The fact surrounding this case were as follows:
• The Greymouth District Council entered into a construction contract whereby Evan Jones Construction Ltd (EJC) agreed to construct an aquatic centre for the council.
• The council also entered into a design and contract administration contract with LHT Design Ltd (LHT) in respect of the construction of the aquatic centre. LHT, in turn, engaged Mr Blain and Kevin O’Connor & Associates Ltd (KAL) to independently review parts of the design work for the aquatic centre.
• The essential problem with the centre related to the deflection levels contravening the building code, and the use of untreated LVL rafters which had a negative consequence for its structural integrity. Corrosion of the galvanised steel nails was evident.
The council sued LHT in contract, negligence and under the Fair Trading Act 1986. It sued Mr Blain and KAL in tort and under the Fair Trading Act. It also sued Carter Holt Harvey Ltd (CHH) for negligent misstatement as regards the instruction relating to the installation and use of the LVL beams, as well as under the Fair Trading Act.
Significantly, no claim was brought as against the EJC by the council despite it being the party it directly contracted with to construct the aquatic centre. It is not clear from the judgment why this was.
LHT, CHH and Mr Blain/KAL brought third party claims as against EJC based upon the fact that it, along with them, owed a duty of care to the council, which made it a joint tortfeasor. They sought a contribution from EJC in the event liability was established as against them.
In the High Court, Associate Judge Mathews ruled the law does not recognise a cause of action in negligence against a builder of a commercial building.
He found that the existence of the construction contract as between council and EJC was inconsistent with a duty of care being owed by EJC to the council in tort.
He also found that the disputes procedure set out in the Construction Contracts Act 2002 was consistent with the fact that all obligations as between EJC and the council were exclusively governed by the contract.
This was only an interlocutory proceeding so it was not necessary for the court to decide finally whether, in fact, in this instance a duty of care was owed by EJC to the council. The question for it to decide was whether the claim that a duty of care was owed by EJC to the council was so clearly untenable that it could not succeed.
The Court of Appeal considered the following issues were at stake:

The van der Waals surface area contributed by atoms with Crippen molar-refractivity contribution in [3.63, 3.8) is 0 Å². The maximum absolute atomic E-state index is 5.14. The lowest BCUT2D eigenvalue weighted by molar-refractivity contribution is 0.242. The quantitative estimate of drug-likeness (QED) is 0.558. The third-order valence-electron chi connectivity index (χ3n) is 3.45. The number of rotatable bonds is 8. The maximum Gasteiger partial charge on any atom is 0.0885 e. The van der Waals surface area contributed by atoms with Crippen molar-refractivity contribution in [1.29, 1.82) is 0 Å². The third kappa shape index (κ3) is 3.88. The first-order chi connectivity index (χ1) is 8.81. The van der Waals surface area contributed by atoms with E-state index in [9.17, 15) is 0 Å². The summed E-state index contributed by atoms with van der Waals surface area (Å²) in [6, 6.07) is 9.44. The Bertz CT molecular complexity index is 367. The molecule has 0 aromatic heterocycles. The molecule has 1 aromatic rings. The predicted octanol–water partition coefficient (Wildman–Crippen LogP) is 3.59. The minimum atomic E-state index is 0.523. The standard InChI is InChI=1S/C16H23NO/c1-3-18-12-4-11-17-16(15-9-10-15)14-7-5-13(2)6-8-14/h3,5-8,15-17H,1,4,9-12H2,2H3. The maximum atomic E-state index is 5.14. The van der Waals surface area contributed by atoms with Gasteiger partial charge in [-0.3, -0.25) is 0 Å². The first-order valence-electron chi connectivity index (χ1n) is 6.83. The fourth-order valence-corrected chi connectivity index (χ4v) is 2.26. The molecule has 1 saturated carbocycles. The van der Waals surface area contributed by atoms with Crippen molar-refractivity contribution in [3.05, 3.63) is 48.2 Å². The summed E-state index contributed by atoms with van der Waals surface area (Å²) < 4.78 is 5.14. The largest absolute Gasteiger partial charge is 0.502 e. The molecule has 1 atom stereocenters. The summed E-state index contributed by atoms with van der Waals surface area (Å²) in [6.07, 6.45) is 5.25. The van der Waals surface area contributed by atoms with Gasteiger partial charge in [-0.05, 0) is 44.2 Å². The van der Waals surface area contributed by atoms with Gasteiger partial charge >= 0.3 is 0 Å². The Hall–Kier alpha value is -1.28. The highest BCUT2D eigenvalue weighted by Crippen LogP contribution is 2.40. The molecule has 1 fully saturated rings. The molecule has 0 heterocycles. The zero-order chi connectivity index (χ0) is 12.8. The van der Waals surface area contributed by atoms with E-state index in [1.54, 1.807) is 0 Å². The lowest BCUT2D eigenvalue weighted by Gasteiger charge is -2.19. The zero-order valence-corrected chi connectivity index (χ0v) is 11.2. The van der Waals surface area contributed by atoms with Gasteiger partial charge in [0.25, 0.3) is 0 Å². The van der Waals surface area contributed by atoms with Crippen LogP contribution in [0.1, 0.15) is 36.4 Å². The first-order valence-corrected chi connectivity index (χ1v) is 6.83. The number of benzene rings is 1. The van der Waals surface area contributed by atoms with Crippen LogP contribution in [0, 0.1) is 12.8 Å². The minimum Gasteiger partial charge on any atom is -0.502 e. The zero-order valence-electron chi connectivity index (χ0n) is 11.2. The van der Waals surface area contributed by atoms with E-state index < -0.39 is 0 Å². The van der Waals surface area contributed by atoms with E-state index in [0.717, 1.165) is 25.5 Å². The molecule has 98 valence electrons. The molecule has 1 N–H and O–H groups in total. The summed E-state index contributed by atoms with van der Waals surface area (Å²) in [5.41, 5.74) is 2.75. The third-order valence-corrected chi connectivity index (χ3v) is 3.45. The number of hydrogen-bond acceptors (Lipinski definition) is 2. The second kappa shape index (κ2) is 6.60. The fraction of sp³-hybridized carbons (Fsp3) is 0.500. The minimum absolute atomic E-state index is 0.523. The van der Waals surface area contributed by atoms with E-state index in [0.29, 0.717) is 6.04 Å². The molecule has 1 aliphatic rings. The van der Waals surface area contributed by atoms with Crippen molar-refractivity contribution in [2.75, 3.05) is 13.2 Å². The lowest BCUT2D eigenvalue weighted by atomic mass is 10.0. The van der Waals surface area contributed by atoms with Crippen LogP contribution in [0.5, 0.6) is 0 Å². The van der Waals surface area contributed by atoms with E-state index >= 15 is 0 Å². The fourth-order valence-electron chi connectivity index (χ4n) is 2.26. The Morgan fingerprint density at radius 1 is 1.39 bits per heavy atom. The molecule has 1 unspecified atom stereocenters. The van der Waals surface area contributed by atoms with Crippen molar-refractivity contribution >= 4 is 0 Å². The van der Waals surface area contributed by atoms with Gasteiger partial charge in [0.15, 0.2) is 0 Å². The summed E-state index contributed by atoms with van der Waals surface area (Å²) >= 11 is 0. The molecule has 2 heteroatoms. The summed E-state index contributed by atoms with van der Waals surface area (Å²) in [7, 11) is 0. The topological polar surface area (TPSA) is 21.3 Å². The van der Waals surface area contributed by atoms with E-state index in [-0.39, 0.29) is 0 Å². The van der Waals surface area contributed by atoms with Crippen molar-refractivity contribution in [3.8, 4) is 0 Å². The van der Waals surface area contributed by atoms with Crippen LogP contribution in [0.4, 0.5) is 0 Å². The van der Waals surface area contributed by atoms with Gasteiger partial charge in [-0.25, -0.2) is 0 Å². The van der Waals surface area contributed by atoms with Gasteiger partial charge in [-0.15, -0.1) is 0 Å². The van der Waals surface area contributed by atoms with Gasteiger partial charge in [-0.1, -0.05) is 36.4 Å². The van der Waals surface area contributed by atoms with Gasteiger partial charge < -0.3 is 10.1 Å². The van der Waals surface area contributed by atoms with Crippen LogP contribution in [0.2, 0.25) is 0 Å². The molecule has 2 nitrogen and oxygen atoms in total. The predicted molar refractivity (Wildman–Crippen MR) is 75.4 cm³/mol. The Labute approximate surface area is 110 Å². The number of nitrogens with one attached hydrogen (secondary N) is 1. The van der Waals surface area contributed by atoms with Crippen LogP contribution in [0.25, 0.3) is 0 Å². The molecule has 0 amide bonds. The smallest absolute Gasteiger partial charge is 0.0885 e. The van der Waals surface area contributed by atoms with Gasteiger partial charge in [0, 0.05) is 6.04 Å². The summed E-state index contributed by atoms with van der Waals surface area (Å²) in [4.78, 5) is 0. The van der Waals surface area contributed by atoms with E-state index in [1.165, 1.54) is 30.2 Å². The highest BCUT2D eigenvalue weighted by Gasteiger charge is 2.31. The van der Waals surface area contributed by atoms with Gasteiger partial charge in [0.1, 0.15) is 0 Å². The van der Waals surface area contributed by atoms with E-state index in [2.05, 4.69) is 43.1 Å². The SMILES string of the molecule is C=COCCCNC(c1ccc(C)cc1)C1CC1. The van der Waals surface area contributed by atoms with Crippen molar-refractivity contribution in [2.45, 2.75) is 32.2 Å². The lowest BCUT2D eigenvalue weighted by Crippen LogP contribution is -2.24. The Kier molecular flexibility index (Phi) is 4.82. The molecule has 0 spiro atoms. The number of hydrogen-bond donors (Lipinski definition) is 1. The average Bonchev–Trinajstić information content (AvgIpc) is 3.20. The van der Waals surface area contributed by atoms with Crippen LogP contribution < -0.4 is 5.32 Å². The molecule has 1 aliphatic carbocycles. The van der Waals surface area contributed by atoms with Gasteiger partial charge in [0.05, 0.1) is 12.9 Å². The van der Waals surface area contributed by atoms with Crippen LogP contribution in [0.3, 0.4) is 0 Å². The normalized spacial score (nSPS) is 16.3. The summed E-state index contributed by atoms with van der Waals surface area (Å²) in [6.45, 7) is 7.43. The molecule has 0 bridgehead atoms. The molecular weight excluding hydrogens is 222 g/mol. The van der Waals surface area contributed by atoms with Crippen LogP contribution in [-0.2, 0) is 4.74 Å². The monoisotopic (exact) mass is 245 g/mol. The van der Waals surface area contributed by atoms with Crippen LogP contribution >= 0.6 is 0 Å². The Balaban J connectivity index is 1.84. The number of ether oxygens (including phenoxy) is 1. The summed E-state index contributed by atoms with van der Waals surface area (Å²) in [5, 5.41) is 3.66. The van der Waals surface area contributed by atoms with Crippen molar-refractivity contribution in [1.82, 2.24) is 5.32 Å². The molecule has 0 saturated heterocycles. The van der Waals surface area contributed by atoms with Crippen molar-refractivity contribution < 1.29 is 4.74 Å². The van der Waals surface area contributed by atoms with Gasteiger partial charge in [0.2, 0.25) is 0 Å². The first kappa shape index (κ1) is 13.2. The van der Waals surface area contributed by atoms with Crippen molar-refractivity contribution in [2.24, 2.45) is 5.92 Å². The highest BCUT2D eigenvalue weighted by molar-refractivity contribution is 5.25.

a) Is it arguable that the law recognises a cause of action in negligence against the builder of a commercial building?
b) Is it arguable that the terms of the contract between the council and EJC are consistent with EJC owing a duty of care in tort to the council?
c) Is the Construction Contracts Act relevant to the existence of a duty of care in tort owed by EJC to the council?
The Court of Appeal considered the law on whether a duty of care is owed in respect of commercial construction contracts, as being in an unsettled state. It also saw similarities between the leaky school cases and this claim, which it considered not a strictly commercial situation.
The authority of Spencer on Byron as regards a duty of care being owed by the council to a commercial property owner in respect of the issuance of a Code Compliance Certificate also gave some support to a duty of care being recognised in this instance.
The court concluded it was at least arguable that a duty of care was owed by EJC to the council.
The Court of Appeal also found that it would not be inconsistent with the strict terms of the contract for a duty of care to be owed via tort in this instance, and that, potentially, this duty of care could co-exist with the contractual duties, without unduly extending the liability of EJC.
It was also decided that the dispute mechanism set out in the Construction Contracts Act 2002 had no relevance in assessing whether a duty of care may co-exist with the contractual obligations, as between EJC and the council.
The third party claims were reinstated by the Court of Appeal having been previously struck out by the High Court.
This decision is a further example of the court’s willingness to apply the tortious duty of care to commercial situations.
Note: This article is not intended to be legal advice (nor a substitute for legal advice). No responsibility or liability is accepted by Legal Vision or Building Today to anyone who relies upon the information contained in this article.